Supercharged Sexism: The Triple Threat of Workplace Monitoring for Women

34 Pages Posted: 28 Aug 2020

Date Written: August 1, 2020


As biometric monitoring becomes increasingly common in workplace wellness programs, there are three reasons to believe that women will suffer disproportionately from the data collection associated with it. First, many forms of biometric monitoring are subject to gender bias, among other potential biases, because of assumptions inherent in the design and algorithms interpreting the collected data. Second, the expansion of femtech in particular creates a gender-imbalanced data source that may feed into existing workplace biases against women unless more effective safeguards emerge. Finally, many femtech platforms encourage the kind of information sharing that may reduce women’s reasonable expectations of privacy, especially with regard to fertility data, thus increasing the risk of health data privacy invasion. This triple threat to female workers may be offset somewhat by the benefits of health data collection at work and may be remedied at least in part by both legislative and non-legislative means. The current trend toward greater health data collection in the wake of COVID-19 should provoke a reexamination of how employers collect and analyze women’s health data in order to reduce the impact of these new gender bias drivers.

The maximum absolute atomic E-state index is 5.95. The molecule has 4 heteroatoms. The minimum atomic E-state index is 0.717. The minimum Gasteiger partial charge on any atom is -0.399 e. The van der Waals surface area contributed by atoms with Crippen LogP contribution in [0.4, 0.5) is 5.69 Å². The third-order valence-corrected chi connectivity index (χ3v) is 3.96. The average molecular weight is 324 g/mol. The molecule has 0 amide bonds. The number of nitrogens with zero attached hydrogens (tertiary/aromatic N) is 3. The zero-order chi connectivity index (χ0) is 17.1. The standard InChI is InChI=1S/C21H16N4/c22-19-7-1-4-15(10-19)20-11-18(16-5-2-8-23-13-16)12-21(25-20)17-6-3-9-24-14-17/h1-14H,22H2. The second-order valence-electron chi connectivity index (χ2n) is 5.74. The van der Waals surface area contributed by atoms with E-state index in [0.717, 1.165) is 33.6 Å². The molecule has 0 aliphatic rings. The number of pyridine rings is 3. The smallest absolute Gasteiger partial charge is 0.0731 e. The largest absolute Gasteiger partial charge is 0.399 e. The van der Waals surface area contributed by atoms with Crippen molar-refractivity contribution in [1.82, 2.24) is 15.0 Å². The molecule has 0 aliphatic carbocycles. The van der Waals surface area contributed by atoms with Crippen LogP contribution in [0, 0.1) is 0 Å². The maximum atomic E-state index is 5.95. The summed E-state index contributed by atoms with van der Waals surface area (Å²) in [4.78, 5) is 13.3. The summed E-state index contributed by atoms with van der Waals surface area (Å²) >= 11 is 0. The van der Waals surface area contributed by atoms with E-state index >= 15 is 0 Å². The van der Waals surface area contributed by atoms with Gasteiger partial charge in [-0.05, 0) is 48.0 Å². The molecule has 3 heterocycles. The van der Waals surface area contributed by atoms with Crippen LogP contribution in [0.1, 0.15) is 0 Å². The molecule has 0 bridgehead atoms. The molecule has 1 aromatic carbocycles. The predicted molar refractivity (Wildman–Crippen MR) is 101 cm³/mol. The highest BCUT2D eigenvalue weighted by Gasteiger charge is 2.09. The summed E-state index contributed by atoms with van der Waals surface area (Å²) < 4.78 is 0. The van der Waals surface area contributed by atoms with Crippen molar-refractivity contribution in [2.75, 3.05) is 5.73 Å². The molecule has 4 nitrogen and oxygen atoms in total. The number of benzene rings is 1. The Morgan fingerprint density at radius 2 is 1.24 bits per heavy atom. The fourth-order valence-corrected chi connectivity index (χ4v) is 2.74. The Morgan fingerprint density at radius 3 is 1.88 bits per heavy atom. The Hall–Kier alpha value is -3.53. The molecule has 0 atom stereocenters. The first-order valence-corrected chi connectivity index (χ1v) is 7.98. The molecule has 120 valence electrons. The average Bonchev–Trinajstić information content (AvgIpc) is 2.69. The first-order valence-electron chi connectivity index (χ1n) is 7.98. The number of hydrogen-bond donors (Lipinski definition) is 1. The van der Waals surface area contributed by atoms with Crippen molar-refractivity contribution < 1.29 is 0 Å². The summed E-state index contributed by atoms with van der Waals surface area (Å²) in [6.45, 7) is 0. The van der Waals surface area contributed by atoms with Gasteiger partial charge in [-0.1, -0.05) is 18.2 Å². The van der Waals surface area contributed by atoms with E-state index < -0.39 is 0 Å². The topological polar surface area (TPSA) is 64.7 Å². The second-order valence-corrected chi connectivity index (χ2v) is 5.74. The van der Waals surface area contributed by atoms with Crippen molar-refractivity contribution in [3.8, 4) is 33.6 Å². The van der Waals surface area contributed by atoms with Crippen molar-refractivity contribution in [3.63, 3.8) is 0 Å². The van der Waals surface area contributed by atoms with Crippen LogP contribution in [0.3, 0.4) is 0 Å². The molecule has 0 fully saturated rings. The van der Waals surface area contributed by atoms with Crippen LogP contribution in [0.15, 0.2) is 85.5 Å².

Keywords: femtech, privacy, feminism, employment, workplace, wellness, biometric, wearables, discrimination, sexism

JEL Classification: K13, K22, K32, I14

Suggested Citation

Brown, Elizabeth A., Supercharged Sexism: The Triple Threat of Workplace Monitoring for Women (August 1, 2020). Available at SSRN: or

Elizabeth A. Brown (Contact Author)

Bentley University ( email )

175 Forest Street
Waltham, MA 02145
United States

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